You may feel that there can’t be that much different between passenger lifts and platform lifts. And we know the difference can be confusing – they simply take people from one floor to another, don’t they?
That’s true, in part. Lifts are there to circulate people between floors in public buildings. They aid the transporting of people between multiple floors and are used in buildings where people with impaired mobility need to travel between two or more floors.
Knowing the difference can help you understand which lift you require for your building. Lifts themselves fall into two categories; passenger lifts or platform lifts. So how do you know which type your business requires?
They come in all shapes and sizes, but all have similar characteristics. Passenger lifts fall under the Lifts Directive, so travel faster than 0.15m/s. Eight-person lifts are the most common but can range between 3 people all the way up to 33 people lifts.
You find these most commonly in buildings where a large number of people travel between floors each and every day. This is mainly in larger buildings, where travelling by stairs will be time consuming and exhausting. These lifts are best suited to new buildings where it is easier to construct a lift shaft.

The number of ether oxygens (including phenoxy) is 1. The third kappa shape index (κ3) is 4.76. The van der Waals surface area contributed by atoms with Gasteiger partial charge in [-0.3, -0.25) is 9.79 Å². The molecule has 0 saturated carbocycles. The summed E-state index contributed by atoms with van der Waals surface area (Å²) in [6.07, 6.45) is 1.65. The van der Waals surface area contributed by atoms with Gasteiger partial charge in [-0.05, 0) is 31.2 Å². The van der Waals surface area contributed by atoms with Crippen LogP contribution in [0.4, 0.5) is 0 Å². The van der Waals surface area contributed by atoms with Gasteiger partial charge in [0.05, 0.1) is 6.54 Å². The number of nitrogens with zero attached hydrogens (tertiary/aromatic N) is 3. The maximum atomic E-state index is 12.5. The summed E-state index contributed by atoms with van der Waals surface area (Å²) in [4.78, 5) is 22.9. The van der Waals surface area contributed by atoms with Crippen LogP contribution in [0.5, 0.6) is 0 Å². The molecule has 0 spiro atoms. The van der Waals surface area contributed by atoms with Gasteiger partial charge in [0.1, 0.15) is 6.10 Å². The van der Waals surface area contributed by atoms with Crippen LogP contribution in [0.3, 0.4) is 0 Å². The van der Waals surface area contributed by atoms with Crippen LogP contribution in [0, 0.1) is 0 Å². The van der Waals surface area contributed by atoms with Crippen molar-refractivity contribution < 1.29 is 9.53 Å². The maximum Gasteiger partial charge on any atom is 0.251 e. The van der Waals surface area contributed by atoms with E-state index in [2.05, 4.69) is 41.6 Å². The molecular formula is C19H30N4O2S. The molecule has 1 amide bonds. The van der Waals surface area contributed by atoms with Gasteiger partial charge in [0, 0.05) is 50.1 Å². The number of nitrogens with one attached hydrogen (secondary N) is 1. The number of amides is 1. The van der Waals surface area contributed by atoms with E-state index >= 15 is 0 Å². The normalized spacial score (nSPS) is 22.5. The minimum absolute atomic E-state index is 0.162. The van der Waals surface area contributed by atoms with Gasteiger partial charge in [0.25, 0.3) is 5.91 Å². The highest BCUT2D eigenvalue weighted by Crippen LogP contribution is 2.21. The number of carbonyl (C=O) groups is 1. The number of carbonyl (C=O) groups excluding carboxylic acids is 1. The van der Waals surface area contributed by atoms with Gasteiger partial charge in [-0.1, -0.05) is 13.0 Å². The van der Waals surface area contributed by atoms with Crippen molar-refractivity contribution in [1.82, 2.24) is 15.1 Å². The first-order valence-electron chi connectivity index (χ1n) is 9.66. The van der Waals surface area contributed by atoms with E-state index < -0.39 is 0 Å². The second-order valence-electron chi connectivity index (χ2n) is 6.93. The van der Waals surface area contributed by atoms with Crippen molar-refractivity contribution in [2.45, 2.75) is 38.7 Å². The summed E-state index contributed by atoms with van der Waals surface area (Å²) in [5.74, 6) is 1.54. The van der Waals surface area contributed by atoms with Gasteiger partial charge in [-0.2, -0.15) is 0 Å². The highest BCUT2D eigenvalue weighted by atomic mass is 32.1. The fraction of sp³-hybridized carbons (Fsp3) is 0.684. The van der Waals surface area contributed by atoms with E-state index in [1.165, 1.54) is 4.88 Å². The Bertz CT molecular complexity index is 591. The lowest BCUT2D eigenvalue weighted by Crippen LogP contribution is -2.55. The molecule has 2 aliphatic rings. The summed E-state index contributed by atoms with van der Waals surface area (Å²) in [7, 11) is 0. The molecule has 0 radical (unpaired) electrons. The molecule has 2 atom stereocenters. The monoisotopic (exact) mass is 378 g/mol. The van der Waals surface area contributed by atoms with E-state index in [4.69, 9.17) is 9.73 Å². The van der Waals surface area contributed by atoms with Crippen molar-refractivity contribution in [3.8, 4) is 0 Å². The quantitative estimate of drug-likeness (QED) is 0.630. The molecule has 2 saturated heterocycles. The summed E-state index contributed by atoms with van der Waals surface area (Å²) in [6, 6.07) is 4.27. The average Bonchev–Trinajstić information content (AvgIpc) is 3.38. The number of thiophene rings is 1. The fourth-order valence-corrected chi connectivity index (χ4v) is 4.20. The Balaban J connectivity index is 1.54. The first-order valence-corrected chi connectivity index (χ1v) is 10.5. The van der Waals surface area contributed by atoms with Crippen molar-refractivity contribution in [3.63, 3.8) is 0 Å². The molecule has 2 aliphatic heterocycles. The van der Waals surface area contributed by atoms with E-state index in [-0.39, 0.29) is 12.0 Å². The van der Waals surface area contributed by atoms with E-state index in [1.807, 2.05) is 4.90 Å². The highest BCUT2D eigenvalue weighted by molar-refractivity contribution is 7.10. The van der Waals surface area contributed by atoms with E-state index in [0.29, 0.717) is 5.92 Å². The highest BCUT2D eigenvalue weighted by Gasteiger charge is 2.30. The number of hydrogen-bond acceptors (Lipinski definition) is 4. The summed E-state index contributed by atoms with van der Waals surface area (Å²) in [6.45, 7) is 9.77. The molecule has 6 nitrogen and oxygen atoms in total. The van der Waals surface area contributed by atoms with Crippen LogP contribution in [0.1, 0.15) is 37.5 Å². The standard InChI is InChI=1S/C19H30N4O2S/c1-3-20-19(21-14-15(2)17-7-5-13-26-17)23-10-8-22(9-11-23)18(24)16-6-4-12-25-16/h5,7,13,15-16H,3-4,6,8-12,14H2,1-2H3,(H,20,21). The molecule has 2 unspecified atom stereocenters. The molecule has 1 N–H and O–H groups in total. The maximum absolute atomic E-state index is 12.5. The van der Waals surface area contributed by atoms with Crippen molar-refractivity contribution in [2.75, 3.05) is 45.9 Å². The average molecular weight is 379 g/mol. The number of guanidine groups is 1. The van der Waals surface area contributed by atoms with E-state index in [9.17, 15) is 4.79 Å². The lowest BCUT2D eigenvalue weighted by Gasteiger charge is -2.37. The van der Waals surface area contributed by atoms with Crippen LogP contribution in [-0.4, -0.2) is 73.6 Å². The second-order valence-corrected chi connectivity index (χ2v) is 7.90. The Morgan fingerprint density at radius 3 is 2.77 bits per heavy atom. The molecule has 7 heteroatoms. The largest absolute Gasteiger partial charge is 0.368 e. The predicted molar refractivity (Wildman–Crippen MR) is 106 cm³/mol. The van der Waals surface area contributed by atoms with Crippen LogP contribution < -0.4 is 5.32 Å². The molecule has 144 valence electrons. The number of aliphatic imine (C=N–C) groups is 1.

Falling under the Machinery Directive rather than the Lifts Directive means that platform lifts must travel less than 0.15m/s. Because of the low speed, these lifts are generally used in buildings ranging between two and four floors. They range in size from single person/wheelchair user up to five people.
There are variants in the platform lifts industry, including cabin lifts, low speed passenger lifts and wheelchair lifts.
Best suited for people with impaired mobility issues in buildings where most people would use the staircases to travel between floors. Platform lifts are also suited to buildings where a passenger lift would not be cost effective.